I belong to charities which donate books and stationery to underprivileged schools. A lot is done to help by the private business sector and individuals.

My sons both attend private schools and the college my older son attends is exemplary in its out-reach programme. It supports a disadvantaged college in a rural area and has a programme to train teachers from disadvantaged backgrounds. It also has a programme to help disadvantaged children with potential to achieve at school. This is run in the afternoons and the teaching staff freely give of the own time and skills. It is a sad that the public education is poor because our world is evolving into one where higher-level skills are becoming vital to get and retain jobs. English and maths skills are essential.

What do you think schools (in general) do well?

I can only answer this question from the point of view of my own sons. Both of their schools have outcomes-based education programmes and this works so well. Their curriculums are marvelous and I often find myself thinking how much I would have enjoyed their schooling when I was a girl. My older son’s school has programmes to give accelerated learning opportunities to boys who find learning easier and support programmes for boys that find some areas of learning more difficult. They just do such wonderful things, read fantastic books and have marvelous learning opportunities. Of course, as with all things in life, you have to grasp opportunities or else they pass you by.

How do you think schools could be improved?

The most important thing in our government schools is to get good teachers. Teachers that aren’t masters in their subject will struggle to teach others, particularly, children that can’t learn in one specific way but need the information presented in another way. The children also need a safe learning environment, which often isn’t the case, and basic learning materials.

thank you for your participation

Thank you for sharing your reminiscences of school and thoughts about education in general, Robbie. It was interesting to hear the comparisons between your own schooling and that of your son’s current schooling. I was interested to hear your response to learning Afrikaans and was surprised at how late English was taught. The photographs of you from the newspaper are very cute and to be treasured.

Find out more about Robbie Cheadle on her blogs

Bake and Write

Robbie’s inspiration

And her Goodreads author page:

 

Connect with her on social media

Facebook @SirChocolateBooks

Roberta Writes

Twitter @bakeandwrite

@robertaeaton17

Robbie’s books can be purchased from

Amazon

Or

TSL Publications

If you missed previous reminiscences, check them out here:

Charli Mills

Sally Cronin

Anne Goodwin

Geoff Le Pard

Hugh Roberts

Debby Gies

Pauline King

JulesPaige

D. Avery

Christy Birmingham

Miriam Hurdle

Look for future interviews in this series to be posted on Sunday evenings AEST.

Coming soon:

Marsha Ingrao

Ritu Bhathal

Joy Lennick

Susan Scott

Mabel Kwong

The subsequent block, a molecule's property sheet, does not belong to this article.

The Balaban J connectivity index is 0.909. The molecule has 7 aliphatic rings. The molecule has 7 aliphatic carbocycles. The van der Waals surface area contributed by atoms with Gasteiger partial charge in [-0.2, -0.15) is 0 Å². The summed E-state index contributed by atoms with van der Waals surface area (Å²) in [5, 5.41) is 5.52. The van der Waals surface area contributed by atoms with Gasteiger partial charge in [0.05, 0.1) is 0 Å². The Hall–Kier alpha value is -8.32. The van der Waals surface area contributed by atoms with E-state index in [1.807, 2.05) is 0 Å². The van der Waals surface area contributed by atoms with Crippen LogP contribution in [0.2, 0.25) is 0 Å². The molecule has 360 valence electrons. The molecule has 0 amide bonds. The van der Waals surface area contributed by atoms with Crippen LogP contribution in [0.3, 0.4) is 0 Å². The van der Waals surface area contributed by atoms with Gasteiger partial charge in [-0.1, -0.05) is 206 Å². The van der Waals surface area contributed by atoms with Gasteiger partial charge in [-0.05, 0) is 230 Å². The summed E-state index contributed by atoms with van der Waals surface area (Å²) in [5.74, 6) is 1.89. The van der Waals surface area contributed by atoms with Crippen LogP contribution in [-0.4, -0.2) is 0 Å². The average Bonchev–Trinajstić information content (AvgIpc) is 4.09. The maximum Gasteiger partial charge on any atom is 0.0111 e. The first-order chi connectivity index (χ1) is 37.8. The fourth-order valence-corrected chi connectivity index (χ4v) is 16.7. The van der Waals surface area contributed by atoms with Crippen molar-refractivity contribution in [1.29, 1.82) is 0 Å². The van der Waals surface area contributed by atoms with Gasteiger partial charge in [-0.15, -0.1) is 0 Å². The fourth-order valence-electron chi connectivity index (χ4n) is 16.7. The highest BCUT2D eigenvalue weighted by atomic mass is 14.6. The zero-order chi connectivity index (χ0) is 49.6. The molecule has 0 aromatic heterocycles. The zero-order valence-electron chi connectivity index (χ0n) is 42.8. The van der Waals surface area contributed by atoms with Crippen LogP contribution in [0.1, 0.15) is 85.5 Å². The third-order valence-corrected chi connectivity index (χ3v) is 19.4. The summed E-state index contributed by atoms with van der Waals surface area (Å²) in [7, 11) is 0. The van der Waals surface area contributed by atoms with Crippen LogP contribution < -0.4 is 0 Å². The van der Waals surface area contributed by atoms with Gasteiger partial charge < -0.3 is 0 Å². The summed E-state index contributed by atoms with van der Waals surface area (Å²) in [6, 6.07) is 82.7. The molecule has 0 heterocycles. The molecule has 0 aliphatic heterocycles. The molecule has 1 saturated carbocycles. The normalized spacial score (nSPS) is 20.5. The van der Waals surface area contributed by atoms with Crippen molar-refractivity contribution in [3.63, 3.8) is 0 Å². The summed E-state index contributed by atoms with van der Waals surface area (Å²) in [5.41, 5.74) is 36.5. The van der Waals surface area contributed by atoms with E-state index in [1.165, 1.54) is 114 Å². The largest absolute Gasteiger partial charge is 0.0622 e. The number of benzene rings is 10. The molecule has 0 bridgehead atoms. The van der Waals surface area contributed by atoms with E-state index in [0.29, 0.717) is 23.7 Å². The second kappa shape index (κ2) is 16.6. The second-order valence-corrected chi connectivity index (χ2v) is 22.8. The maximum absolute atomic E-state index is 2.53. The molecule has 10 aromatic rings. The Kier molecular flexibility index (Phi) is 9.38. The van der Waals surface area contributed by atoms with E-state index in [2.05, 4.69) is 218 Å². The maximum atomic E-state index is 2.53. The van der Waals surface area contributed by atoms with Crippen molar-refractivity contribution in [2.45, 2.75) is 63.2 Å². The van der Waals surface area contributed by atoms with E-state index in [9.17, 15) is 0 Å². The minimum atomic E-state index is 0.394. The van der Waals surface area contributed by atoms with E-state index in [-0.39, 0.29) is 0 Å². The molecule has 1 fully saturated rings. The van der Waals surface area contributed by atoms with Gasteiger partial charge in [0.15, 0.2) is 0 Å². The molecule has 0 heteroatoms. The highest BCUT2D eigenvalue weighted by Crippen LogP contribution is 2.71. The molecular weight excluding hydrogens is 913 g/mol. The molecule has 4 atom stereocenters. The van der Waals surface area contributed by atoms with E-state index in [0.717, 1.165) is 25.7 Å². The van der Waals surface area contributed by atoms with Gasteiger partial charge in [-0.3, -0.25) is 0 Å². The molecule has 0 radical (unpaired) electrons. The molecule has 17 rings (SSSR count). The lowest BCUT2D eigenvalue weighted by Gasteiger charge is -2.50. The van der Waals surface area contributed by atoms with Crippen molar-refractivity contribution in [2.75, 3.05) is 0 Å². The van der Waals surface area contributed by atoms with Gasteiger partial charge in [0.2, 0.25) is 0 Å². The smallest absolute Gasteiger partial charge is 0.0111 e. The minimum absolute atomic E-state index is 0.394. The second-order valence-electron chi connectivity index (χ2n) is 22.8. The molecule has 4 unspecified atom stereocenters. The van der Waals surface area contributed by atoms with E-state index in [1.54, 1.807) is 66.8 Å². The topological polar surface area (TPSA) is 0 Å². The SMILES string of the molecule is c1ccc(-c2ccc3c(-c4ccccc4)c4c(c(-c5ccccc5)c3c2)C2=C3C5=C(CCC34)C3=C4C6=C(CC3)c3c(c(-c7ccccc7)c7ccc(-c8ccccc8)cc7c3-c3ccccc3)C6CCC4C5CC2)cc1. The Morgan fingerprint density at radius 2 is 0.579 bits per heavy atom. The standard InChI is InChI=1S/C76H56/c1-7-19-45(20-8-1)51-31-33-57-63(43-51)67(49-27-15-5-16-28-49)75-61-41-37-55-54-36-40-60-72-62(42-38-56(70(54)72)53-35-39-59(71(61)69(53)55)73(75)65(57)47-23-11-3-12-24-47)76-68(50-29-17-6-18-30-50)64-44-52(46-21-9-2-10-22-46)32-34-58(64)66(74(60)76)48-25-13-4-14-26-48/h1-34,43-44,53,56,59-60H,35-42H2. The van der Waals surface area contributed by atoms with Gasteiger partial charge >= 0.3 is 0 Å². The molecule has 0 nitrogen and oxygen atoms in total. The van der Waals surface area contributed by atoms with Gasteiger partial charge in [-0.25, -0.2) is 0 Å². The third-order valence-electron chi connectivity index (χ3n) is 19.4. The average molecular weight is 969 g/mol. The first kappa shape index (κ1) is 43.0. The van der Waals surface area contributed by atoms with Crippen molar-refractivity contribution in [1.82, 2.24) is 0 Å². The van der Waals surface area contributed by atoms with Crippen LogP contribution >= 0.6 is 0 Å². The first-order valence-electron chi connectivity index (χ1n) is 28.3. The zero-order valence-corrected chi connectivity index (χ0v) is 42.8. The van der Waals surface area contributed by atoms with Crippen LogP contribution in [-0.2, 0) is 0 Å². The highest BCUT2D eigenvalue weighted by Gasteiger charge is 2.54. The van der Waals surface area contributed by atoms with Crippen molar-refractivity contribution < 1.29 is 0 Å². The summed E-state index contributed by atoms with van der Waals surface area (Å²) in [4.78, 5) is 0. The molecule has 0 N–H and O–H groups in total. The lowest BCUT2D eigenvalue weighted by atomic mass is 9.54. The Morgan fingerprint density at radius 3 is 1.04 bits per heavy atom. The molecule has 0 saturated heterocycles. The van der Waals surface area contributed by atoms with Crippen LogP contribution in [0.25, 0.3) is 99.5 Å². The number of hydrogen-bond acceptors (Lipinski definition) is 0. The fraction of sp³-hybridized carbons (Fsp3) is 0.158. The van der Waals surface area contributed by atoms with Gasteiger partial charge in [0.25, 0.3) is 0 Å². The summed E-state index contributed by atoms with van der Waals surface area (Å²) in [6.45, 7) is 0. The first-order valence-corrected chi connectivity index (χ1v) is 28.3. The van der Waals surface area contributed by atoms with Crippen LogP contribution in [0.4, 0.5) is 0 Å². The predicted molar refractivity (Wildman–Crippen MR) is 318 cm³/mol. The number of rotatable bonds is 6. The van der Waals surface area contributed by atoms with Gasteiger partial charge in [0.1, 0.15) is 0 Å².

Sherri Matthews

Chelsea Owens

Pete Springer

with more to follow.

Thank you blog post

Thank you for reading. I appreciate your comments. Please share your thoughts.

 

#WATWB philanthropist pays off student loans

#WATWB Repaying the debt forward

On the last Friday of each month We Are the World Blogfest invites bloggers to join together in promoting positive news. If you would like to join in, please check out the rules and links below.

This month I am sharing a story of a philanthropist who paid off the college loans for almost 400 students at an estimated cost of approximately $US40 million. All that Robert F. Smith (a self-made millionaire through investments in technology) asked of the students was that they “pay it forward”.

Click to read the whole article:

Billionaire to pay off entire graduating class’s student debts

As stated by #WATWB, “There are many an oasis of love and light out there, stories that show compassion and the resilience of the human spirit. Sharing these stories increases our awareness of hope in our increasingly dark world.”

I think the world could do with some more light at the moment. Please join in and share positive stories to lift the clouds.

Here are the guidelines for #WATWB:

1. Keep your post to Below 500 words, as much as possible.

2. Link to a human news story on your blog, one that shows love, humanity, and brotherhood. Paste in an excerpt and tell us why it touched you. The Link is important, because it actually makes us look through news to find the positive ones to post.

3. No story is too big or small, as long as it Goes Beyond religion and politics, into the core of humanity.

4. Place the WE ARE THE WORLD badge or banner on your Post and your Sidebar. Some of you have already done so, this is just a gentle reminder for the others.

  1. Help us spread the word on social media. Feel free to tweet, share using the #WATWB hashtag to help us trend!

Tweets, Facebook shares, Pins, Instagram, G+ shares using the #WATWB hashtag through the month most welcome. We’ll try and follow and share all those who post on the #WATWB hashtag, and we encourage you to do the same.

The co-hosts for this month are: 

Damyanti Biswas,
Simon Falk,
Shilpa Garg,
Mary J. Giese ,
and Dan Antion.

Please pop over to their blogs to read their stories, comment and share.

Click here to join in and enter the link to your post. The bigger the #WATWB group each month, the greater the joy!

Thank you blog post

Thank you for reading. I appreciate your comments. Please share your thoughts.